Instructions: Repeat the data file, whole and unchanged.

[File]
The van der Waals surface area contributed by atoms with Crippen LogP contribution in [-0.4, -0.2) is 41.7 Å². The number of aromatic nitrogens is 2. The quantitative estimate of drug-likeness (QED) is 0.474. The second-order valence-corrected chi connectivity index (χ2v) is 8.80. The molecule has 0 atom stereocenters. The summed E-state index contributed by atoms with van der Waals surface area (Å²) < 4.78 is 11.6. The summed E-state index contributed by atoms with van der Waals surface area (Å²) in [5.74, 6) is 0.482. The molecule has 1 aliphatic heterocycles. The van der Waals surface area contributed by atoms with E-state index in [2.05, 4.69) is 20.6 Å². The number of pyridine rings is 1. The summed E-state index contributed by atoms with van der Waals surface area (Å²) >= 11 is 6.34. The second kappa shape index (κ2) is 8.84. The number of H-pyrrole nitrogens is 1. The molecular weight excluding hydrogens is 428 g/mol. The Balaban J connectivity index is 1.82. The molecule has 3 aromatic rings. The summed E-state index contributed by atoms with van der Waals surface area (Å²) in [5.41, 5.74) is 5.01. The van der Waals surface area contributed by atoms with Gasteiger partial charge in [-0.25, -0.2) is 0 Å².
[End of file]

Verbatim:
The van der Waals surface area contributed by atoms with Crippen LogP contribution in [-0.4, -0.2) is 41.7 Å². The number of aromatic nitrogens is 2. The quantitative estimate of drug-likeness (QED) is 0.474. The second-order valence-corrected chi connectivity index (χ2v) is 8.80. The molecule has 0 atom stereocenters. The summed E-state index contributed by atoms with van der Waals surface area (Å²) < 4.78 is 11.6. The summed E-state index contributed by atoms with van der Waals surface area (Å²) in [5.74, 6) is 0.482. The molecule has 1 aliphatic heterocycles. The van der Waals surface area contributed by atoms with E-state index in [2.05, 4.69) is 20.6 Å². The number of pyridine rings is 1. The summed E-state index contributed by atoms with van der Waals surface area (Å²) >= 11 is 6.34. The second kappa shape index (κ2) is 8.84. The number of H-pyrrole nitrogens is 1. The molecular weight excluding hydrogens is 428 g/mol. The Balaban J connectivity index is 1.82. The molecule has 3 aromatic rings. The summed E-state index contributed by atoms with van der Waals surface area (Å²) in [5.41, 5.74) is 5.01. The van der Waals surface area contributed by atoms with Gasteiger partial charge in [-0.25, -0.2) is 0 Å².